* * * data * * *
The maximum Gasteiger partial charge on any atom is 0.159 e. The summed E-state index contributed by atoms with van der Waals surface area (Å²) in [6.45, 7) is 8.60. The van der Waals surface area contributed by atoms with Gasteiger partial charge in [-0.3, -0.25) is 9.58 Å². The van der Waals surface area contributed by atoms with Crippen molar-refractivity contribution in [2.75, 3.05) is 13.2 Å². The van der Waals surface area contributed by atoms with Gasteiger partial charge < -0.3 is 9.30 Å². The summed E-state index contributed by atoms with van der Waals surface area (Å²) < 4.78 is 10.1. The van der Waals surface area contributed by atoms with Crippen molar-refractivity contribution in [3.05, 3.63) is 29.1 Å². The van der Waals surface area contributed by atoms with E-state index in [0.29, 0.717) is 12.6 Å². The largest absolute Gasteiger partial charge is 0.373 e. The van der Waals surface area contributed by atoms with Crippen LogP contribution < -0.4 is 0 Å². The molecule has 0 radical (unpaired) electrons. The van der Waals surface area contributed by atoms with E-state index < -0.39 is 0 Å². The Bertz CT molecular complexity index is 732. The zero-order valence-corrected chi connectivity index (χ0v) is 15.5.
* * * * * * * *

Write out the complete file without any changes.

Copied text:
The maximum Gasteiger partial charge on any atom is 0.159 e. The summed E-state index contributed by atoms with van der Waals surface area (Å²) in [6.45, 7) is 8.60. The van der Waals surface area contributed by atoms with Gasteiger partial charge in [-0.3, -0.25) is 9.58 Å². The van der Waals surface area contributed by atoms with Crippen molar-refractivity contribution in [2.75, 3.05) is 13.2 Å². The van der Waals surface area contributed by atoms with Gasteiger partial charge < -0.3 is 9.30 Å². The summed E-state index contributed by atoms with van der Waals surface area (Å²) < 4.78 is 10.1. The van der Waals surface area contributed by atoms with Crippen molar-refractivity contribution in [3.05, 3.63) is 29.1 Å². The van der Waals surface area contributed by atoms with E-state index in [0.29, 0.717) is 12.6 Å². The largest absolute Gasteiger partial charge is 0.373 e. The van der Waals surface area contributed by atoms with Crippen LogP contribution < -0.4 is 0 Å². The molecule has 0 radical (unpaired) electrons. The van der Waals surface area contributed by atoms with E-state index < -0.39 is 0 Å². The Bertz CT molecular complexity index is 732. The zero-order valence-corrected chi connectivity index (χ0v) is 15.5.